“Anyone who has fulfilled the terms of their sentence should be able to work again,” Vick said in a statement. “Obviously, someone who has committed a financial crime would not be able to get a license in the financial sector. But if someone wanted to become a plumber, for example, a past, nonrelated conviction shouldn’t prevent him or her from getting licensed in Washington.”

Domestic workers

Stonier sponsored House Bill 2511 to protect nannies, housekeepers, cooks, gardeners and other workers from sexual harassment and discrimination and retaliation.

The House approved the legislation, which was requested by Inslee and Attorney General Bob Ferguson, by a 59-39 vote Tuesday.

Washington’s current laws exclude domestic workers from many key protections. Under current law, most domestic workers have no recourse against sexual harassment other than to quit their job.

“Domestic workers care for some of our most vulnerable neighbors, including children, the elderly and people with disabilities,” Stonier said in a statement. “They deserve to be treated fairly and to be protected from harassment and abuse while providing this invaluable service to our community.”

Forest landowners

Rep. Larry Hoff, R-Vancouver, sponsored House Bill 2714 to assist small-forest landowners.

The Forestry Riparian Easement Program allows the Washington Department of Natural Resources to purchase 50-year easements from small-forest landowners for up to 50 percent of the value of unharvested timber left standing along the banks of rivers and other sensitive aquatic areas.

If the state develops methods, protocols and markets for valuing carbon, HB 2714 would provide an opportunity for small-forest landowners to receive compensation for the value of the carbon stored in forest riparian easements.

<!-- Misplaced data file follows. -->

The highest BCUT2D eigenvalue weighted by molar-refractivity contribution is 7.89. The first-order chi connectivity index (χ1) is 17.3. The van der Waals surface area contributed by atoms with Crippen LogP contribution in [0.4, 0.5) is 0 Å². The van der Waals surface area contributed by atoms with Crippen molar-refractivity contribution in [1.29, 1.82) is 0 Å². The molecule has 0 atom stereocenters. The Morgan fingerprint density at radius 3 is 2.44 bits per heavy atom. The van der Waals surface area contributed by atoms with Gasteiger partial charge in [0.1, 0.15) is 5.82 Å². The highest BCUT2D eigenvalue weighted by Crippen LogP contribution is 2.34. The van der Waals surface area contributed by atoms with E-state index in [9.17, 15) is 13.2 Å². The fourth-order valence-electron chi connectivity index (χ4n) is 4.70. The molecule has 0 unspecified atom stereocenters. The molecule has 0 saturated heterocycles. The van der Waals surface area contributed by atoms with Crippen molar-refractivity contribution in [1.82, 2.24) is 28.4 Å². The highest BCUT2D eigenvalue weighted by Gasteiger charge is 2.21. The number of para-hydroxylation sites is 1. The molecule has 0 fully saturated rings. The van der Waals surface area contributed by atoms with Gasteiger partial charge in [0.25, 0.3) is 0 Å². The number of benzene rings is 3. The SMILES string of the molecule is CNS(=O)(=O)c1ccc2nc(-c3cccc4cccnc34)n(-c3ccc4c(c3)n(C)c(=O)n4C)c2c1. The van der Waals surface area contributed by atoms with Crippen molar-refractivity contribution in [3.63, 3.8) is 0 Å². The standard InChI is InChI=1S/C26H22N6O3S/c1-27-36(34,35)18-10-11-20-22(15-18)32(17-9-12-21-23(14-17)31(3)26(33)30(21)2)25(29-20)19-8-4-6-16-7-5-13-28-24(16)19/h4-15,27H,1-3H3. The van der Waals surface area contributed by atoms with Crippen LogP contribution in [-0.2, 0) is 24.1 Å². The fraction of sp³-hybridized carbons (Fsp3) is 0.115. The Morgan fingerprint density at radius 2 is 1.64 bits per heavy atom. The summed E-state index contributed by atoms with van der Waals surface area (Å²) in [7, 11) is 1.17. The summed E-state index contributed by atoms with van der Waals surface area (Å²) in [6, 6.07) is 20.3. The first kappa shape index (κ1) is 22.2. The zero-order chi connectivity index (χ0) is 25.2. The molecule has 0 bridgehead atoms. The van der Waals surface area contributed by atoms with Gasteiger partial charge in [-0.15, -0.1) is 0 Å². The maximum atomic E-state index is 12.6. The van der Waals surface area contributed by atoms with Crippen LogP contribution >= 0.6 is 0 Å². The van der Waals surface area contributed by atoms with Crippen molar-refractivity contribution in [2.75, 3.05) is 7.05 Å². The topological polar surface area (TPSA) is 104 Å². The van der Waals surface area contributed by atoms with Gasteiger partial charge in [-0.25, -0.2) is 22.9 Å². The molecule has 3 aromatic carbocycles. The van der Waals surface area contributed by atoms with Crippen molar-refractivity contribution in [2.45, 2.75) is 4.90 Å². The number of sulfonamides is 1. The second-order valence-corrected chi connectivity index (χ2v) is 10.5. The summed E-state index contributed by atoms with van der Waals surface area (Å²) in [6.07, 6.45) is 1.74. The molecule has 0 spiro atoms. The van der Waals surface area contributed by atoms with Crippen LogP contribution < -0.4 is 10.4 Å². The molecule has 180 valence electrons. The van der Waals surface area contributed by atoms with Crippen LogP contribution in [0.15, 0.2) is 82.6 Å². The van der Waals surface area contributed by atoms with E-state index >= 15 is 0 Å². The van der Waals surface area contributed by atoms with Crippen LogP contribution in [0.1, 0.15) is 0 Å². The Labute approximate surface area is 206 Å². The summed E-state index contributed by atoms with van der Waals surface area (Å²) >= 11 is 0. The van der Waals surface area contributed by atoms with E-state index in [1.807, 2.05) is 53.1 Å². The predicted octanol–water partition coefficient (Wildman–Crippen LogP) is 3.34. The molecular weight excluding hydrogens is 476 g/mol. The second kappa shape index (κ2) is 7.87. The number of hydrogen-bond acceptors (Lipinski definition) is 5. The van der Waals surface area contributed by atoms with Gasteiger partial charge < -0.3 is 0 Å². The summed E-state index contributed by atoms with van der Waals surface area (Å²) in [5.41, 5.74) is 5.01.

“The Forestry Riparian Easement Program impacts the lives of many small-forest landowners in Clark County and around the state,” Hoff said in a statement. “My bill would support these individuals by providing a way for them to receive compensation for the value of the carbon they’re sequestering in unharvested timber.”

The House approved HB 2714 unanimously on Feb. 16.

Reporting child abuse

Cleveland sponsored Senate Bill 6556, which the Senate approved unanimously on Feb. 14, to improve Washington’s dysfunctional hotline for reporting child abuse.

The hotline, operated by Washington Department of Children, Youth and Families, has struggled with long hold times when mandatory child abuse reporters, such as teachers and nurses, call in. Those wait times have led to high rates of abandoned calls, prompting concerns that child abuse is going unreported.

SB 6556 directs the state to create a web-based reporting portal and a call-back mechanism where mandatory reporters could leave a call-back number if they were placed on hold.

Title-only bill

These are bills that are introduced as single-sentence placeholders, with the details to be filled in later.

Senate Joint Resolution 8214, sponsored by Wilson, would ask voters to amend the Washington Constitution to prohibit tile-only bills, but the legislation failed to get a hearing, much less to make it onto the Senate floor.

Wilson tweeted out a simple message on Feb. 14: “Well … I tried.”

Columbian staff reporter